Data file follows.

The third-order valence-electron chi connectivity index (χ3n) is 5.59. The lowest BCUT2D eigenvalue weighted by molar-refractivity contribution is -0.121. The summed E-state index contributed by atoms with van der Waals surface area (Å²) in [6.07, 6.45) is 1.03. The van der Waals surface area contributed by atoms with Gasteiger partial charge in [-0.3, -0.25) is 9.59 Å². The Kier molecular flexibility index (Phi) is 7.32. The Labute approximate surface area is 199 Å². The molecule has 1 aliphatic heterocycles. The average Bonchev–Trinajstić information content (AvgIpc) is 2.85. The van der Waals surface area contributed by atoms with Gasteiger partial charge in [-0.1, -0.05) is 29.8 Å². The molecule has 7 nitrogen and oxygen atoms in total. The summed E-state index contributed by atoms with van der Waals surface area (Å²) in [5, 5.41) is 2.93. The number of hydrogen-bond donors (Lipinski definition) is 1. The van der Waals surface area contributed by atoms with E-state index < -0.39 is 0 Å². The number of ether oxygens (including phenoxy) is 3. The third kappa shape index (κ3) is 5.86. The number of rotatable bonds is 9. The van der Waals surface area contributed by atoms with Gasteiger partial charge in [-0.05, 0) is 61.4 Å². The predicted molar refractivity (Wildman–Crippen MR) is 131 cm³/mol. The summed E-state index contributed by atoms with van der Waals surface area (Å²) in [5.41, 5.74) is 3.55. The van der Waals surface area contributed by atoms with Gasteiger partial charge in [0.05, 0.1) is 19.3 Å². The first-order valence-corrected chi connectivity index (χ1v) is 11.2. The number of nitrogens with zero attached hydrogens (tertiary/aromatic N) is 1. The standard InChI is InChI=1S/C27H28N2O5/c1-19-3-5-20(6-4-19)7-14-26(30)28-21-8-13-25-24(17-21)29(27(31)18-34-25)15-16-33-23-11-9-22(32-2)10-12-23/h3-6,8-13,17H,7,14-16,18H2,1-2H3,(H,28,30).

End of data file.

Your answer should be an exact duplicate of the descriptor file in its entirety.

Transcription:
The third-order valence-electron chi connectivity index (χ3n) is 5.59. The lowest BCUT2D eigenvalue weighted by molar-refractivity contribution is -0.121. The summed E-state index contributed by atoms with van der Waals surface area (Å²) in [6.07, 6.45) is 1.03. The van der Waals surface area contributed by atoms with Gasteiger partial charge in [-0.3, -0.25) is 9.59 Å². The Kier molecular flexibility index (Phi) is 7.32. The Labute approximate surface area is 199 Å². The molecule has 1 aliphatic heterocycles. The average Bonchev–Trinajstić information content (AvgIpc) is 2.85. The van der Waals surface area contributed by atoms with Gasteiger partial charge in [-0.1, -0.05) is 29.8 Å². The molecule has 7 nitrogen and oxygen atoms in total. The summed E-state index contributed by atoms with van der Waals surface area (Å²) in [5, 5.41) is 2.93. The number of hydrogen-bond donors (Lipinski definition) is 1. The van der Waals surface area contributed by atoms with E-state index < -0.39 is 0 Å². The number of ether oxygens (including phenoxy) is 3. The third kappa shape index (κ3) is 5.86. The number of rotatable bonds is 9. The van der Waals surface area contributed by atoms with Gasteiger partial charge in [-0.05, 0) is 61.4 Å². The predicted molar refractivity (Wildman–Crippen MR) is 131 cm³/mol. The summed E-state index contributed by atoms with van der Waals surface area (Å²) in [5.41, 5.74) is 3.55. The van der Waals surface area contributed by atoms with Gasteiger partial charge in [0.05, 0.1) is 19.3 Å². The first-order valence-corrected chi connectivity index (χ1v) is 11.2. The number of nitrogens with zero attached hydrogens (tertiary/aromatic N) is 1. The standard InChI is InChI=1S/C27H28N2O5/c1-19-3-5-20(6-4-19)7-14-26(30)28-21-8-13-25-24(17-21)29(27(31)18-34-25)15-16-33-23-11-9-22(32-2)10-12-23/h3-6,8-13,17H,7,14-16,18H2,1-2H3,(H,28,30).